Danis Tucker and Beverly Tucker v. City of Corpus Christi, Texas, 13-18-00328-CV, (Tex. App – Corpus Christi, Feb. 27, 2020)
This is a takings claim where the Corpus Christi Court of Appeals affirmed the granting of the City’s plea to the jurisdiction involving junked vehicles v antique vehicles.
A City municipal court judge ordered that four vehicles located on the Tuckers’ residential property be seized and disposed of pursuant to the City’s junked vehicles ordinance. The Tuckers sued claiming a taking under the Texas Constitution. The City filed a plea to the jurisdiction, based in part on a statute of limitations defense, which was granted. The Tuckers appealed.
The court first addressed whether the statute of limitations is now considered a jurisdictional defense (as opposed to an affirmative defense) which could be raised in a plea. Adopting reasoning from other districts, the court held Tex. Gov’t Code §311.034 states compliance with statutory prerequisites to suit are jurisdictional. A statute of limitations is a prerequisite to suit and is therefore jurisdictional when dealing with a governmental entity. It, therefore, can be raised in a plea. Under § 16.003 of the Texas Civil Practice and Remedies Code, a takings claim based on a physical seizure of “personal property” is governed by a two-year limitation, while a takings claim based on the actual physical seizure of real property is a ten-year period (referencing adverse possession). However, a takings claim based on “damage” to real property is governed by the two-year limitations period. The statute of limitations begins to run when a claim accrues, which occurred more than four years before the Tuckers brought suit. As a result, the plea was properly granted.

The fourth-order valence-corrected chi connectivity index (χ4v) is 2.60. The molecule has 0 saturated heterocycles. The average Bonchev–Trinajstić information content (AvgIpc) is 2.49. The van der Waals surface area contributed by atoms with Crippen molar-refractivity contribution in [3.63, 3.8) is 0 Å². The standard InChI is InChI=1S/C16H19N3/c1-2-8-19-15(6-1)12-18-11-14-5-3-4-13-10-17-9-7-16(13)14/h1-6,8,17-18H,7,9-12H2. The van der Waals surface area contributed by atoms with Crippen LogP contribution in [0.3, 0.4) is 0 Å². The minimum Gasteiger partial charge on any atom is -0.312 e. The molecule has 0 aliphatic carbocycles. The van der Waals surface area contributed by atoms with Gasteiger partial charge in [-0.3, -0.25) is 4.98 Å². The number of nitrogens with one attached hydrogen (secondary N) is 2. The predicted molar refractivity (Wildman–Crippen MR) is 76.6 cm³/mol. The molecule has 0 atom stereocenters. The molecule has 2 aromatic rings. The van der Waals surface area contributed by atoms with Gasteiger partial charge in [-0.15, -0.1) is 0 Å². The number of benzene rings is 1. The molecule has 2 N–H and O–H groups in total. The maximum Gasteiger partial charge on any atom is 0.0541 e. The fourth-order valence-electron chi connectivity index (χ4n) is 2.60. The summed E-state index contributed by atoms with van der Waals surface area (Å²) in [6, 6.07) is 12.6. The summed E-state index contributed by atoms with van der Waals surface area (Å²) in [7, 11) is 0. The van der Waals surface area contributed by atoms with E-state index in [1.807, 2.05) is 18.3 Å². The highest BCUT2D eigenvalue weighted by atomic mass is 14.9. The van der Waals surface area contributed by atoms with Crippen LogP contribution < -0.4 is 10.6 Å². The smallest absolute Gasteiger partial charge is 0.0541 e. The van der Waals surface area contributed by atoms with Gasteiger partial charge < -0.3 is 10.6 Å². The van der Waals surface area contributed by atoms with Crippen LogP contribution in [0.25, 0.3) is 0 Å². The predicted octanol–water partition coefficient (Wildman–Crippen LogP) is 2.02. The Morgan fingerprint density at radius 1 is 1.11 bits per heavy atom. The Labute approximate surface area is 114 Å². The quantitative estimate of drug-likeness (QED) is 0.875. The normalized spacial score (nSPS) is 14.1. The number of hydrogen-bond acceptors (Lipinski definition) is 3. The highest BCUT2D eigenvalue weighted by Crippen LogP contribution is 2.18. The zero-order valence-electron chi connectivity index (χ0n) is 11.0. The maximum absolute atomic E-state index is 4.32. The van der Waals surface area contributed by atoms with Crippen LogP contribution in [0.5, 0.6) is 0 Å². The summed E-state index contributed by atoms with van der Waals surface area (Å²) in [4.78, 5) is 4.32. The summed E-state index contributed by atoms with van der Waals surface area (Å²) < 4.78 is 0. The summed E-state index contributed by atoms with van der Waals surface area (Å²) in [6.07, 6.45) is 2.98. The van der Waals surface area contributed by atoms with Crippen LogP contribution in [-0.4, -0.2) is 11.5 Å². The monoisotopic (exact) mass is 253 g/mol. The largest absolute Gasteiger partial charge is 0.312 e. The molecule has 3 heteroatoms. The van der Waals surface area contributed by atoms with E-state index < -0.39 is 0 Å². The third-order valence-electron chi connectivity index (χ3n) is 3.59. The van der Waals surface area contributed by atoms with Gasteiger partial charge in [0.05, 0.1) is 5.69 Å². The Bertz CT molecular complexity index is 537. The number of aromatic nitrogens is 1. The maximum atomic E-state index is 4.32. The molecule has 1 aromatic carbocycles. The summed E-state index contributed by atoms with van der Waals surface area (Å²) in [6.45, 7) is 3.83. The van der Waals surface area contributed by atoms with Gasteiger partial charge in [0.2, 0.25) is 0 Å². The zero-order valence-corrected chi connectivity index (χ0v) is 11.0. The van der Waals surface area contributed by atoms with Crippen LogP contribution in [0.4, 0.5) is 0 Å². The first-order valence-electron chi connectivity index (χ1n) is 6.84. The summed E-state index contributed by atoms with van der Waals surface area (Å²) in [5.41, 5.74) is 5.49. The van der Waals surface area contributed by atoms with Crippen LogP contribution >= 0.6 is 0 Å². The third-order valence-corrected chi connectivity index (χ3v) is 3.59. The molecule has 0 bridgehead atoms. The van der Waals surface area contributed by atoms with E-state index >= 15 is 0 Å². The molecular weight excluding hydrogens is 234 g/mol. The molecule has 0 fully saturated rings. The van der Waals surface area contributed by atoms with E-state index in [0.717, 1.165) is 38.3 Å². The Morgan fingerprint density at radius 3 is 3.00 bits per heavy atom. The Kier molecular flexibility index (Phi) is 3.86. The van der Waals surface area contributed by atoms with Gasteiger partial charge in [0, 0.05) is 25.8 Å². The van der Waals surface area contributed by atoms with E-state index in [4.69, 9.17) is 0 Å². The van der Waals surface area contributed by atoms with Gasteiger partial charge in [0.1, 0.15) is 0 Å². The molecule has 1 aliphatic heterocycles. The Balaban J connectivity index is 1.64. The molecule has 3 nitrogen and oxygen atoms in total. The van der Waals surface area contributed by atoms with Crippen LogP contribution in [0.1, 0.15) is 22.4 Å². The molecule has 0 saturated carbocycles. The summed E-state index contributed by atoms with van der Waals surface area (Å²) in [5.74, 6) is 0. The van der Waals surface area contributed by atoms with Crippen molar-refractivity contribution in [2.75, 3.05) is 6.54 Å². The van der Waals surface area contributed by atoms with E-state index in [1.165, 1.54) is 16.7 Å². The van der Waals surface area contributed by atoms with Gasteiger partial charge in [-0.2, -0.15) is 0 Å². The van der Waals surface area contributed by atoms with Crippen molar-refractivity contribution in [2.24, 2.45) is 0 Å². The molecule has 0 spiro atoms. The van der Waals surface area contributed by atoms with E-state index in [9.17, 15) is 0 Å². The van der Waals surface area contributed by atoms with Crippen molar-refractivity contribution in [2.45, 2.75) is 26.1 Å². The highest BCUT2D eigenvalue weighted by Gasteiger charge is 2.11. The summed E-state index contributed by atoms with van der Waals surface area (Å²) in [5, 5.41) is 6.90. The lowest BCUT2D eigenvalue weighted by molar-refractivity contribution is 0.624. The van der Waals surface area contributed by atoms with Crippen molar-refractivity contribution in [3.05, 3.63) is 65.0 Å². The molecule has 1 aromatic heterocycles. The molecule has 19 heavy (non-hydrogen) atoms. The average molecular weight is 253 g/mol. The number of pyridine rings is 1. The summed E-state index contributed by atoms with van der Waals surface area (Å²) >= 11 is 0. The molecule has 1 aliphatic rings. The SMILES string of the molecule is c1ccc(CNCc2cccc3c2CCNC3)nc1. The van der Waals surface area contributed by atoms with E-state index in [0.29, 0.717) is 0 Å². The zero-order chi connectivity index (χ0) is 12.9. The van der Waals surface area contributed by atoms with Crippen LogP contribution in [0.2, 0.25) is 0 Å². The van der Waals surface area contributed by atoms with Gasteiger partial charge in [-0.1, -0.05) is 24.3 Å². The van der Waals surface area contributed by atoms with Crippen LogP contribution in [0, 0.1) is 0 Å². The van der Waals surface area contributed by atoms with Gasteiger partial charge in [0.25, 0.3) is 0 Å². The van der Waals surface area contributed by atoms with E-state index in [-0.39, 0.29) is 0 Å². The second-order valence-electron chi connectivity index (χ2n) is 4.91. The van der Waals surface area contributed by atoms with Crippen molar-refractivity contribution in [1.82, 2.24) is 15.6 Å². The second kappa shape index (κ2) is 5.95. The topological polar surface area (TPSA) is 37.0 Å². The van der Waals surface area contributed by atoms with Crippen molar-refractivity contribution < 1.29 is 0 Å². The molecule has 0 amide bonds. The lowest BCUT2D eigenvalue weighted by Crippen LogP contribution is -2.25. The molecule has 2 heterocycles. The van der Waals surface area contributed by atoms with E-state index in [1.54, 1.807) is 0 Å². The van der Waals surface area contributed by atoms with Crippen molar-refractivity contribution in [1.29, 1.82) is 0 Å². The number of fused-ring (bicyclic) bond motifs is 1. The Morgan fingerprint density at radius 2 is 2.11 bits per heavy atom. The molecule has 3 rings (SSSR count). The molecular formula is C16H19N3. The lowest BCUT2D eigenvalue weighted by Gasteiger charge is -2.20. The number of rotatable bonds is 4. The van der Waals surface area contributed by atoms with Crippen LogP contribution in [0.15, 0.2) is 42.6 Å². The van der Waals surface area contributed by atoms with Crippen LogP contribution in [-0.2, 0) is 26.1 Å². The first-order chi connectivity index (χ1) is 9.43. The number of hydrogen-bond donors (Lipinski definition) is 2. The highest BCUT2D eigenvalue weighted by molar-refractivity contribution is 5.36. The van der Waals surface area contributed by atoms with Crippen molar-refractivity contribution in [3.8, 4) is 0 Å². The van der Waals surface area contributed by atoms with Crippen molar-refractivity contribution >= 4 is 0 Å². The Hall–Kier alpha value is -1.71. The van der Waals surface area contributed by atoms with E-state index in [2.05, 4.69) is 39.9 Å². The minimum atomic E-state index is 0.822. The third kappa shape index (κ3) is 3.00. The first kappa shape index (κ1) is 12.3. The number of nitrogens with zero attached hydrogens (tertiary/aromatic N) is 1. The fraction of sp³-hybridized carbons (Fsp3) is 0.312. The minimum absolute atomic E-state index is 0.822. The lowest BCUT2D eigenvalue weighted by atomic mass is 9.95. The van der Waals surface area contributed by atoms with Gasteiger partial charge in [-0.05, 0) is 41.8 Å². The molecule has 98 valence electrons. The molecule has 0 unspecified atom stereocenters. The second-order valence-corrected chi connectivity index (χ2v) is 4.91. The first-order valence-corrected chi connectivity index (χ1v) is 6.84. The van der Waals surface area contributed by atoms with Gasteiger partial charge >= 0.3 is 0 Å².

If you would like to read this opinion click here. Panel consists of Justices Benavides, Hinojosa, and Tijerina. Affirmed. Opinion by Justice Hinojosa. Docket page with attorney information can be found here.